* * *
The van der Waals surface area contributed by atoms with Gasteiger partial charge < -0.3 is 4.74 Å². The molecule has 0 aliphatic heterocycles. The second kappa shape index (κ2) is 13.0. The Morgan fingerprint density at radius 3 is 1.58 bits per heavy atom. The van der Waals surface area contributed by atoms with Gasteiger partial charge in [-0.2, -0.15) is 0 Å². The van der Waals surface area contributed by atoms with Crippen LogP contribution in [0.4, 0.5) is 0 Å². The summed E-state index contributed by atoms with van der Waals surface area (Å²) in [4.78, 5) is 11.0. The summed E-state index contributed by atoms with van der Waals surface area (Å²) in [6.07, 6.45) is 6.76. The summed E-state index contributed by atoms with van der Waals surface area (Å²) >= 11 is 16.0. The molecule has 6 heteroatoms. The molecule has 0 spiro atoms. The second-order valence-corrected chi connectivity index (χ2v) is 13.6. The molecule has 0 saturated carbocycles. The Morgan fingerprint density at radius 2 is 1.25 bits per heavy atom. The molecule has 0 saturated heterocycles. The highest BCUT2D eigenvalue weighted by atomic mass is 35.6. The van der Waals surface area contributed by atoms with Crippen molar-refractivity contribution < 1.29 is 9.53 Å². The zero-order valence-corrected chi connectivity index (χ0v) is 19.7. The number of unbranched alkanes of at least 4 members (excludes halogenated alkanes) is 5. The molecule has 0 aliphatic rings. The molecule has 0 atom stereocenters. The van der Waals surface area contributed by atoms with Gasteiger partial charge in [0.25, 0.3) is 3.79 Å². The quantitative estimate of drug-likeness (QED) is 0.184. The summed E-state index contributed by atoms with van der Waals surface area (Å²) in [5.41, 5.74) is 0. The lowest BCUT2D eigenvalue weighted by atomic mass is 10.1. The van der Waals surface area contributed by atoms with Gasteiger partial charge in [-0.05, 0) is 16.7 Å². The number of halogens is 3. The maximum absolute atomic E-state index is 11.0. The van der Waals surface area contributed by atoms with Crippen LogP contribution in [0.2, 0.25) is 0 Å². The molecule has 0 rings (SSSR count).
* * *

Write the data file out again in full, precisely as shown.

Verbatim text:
The van der Waals surface area contributed by atoms with Gasteiger partial charge < -0.3 is 4.74 Å². The molecule has 0 aliphatic heterocycles. The second kappa shape index (κ2) is 13.0. The Morgan fingerprint density at radius 3 is 1.58 bits per heavy atom. The van der Waals surface area contributed by atoms with Gasteiger partial charge in [-0.2, -0.15) is 0 Å². The van der Waals surface area contributed by atoms with Crippen LogP contribution in [0.4, 0.5) is 0 Å². The summed E-state index contributed by atoms with van der Waals surface area (Å²) in [4.78, 5) is 11.0. The summed E-state index contributed by atoms with van der Waals surface area (Å²) in [6.07, 6.45) is 6.76. The summed E-state index contributed by atoms with van der Waals surface area (Å²) >= 11 is 16.0. The molecule has 6 heteroatoms. The molecule has 0 spiro atoms. The second-order valence-corrected chi connectivity index (χ2v) is 13.6. The molecule has 0 saturated carbocycles. The Morgan fingerprint density at radius 2 is 1.25 bits per heavy atom. The molecule has 0 saturated heterocycles. The highest BCUT2D eigenvalue weighted by atomic mass is 35.6. The van der Waals surface area contributed by atoms with Crippen molar-refractivity contribution < 1.29 is 9.53 Å². The zero-order valence-corrected chi connectivity index (χ0v) is 19.7. The number of unbranched alkanes of at least 4 members (excludes halogenated alkanes) is 5. The molecule has 0 aliphatic rings. The molecule has 0 atom stereocenters. The van der Waals surface area contributed by atoms with Gasteiger partial charge in [0.25, 0.3) is 3.79 Å². The quantitative estimate of drug-likeness (QED) is 0.184. The summed E-state index contributed by atoms with van der Waals surface area (Å²) in [5.41, 5.74) is 0. The lowest BCUT2D eigenvalue weighted by atomic mass is 10.1. The van der Waals surface area contributed by atoms with Gasteiger partial charge in [-0.05, 0) is 16.7 Å². The number of halogens is 3. The maximum absolute atomic E-state index is 11.0. The van der Waals surface area contributed by atoms with Crippen LogP contribution in [0.2, 0.25) is 0 Å². The molecule has 0 rings (SSSR count).